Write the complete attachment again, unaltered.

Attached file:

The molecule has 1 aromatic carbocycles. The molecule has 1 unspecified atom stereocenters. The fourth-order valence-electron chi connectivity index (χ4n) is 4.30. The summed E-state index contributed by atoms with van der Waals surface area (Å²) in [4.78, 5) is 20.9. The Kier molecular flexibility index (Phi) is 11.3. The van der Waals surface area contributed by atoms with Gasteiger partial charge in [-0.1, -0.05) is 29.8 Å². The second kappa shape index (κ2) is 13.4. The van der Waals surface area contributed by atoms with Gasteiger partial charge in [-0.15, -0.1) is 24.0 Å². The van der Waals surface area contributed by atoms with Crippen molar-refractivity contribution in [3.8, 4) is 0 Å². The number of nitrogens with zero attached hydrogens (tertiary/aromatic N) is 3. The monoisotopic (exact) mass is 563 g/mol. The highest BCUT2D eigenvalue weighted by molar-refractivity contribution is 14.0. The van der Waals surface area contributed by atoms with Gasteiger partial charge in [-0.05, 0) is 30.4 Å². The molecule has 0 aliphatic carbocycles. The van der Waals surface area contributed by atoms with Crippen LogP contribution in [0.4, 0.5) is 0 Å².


The molecule has 1 aromatic carbocycles. The molecule has 1 unspecified atom stereocenters. The fourth-order valence-electron chi connectivity index (χ4n) is 4.30. The summed E-state index contributed by atoms with van der Waals surface area (Å²) in [4.78, 5) is 20.9. The Kier molecular flexibility index (Phi) is 11.3. The van der Waals surface area contributed by atoms with Gasteiger partial charge in [-0.1, -0.05) is 29.8 Å². The second kappa shape index (κ2) is 13.4. The van der Waals surface area contributed by atoms with Gasteiger partial charge in [-0.15, -0.1) is 24.0 Å². The van der Waals surface area contributed by atoms with Crippen molar-refractivity contribution in [3.8, 4) is 0 Å². The number of nitrogens with zero attached hydrogens (tertiary/aromatic N) is 3. The monoisotopic (exact) mass is 563 g/mol. The highest BCUT2D eigenvalue weighted by molar-refractivity contribution is 14.0. The van der Waals surface area contributed by atoms with Gasteiger partial charge in [-0.05, 0) is 30.4 Å². The molecule has 0 aliphatic carbocycles. The van der Waals surface area contributed by atoms with Crippen LogP contribution in [0.4, 0.5) is 0 Å².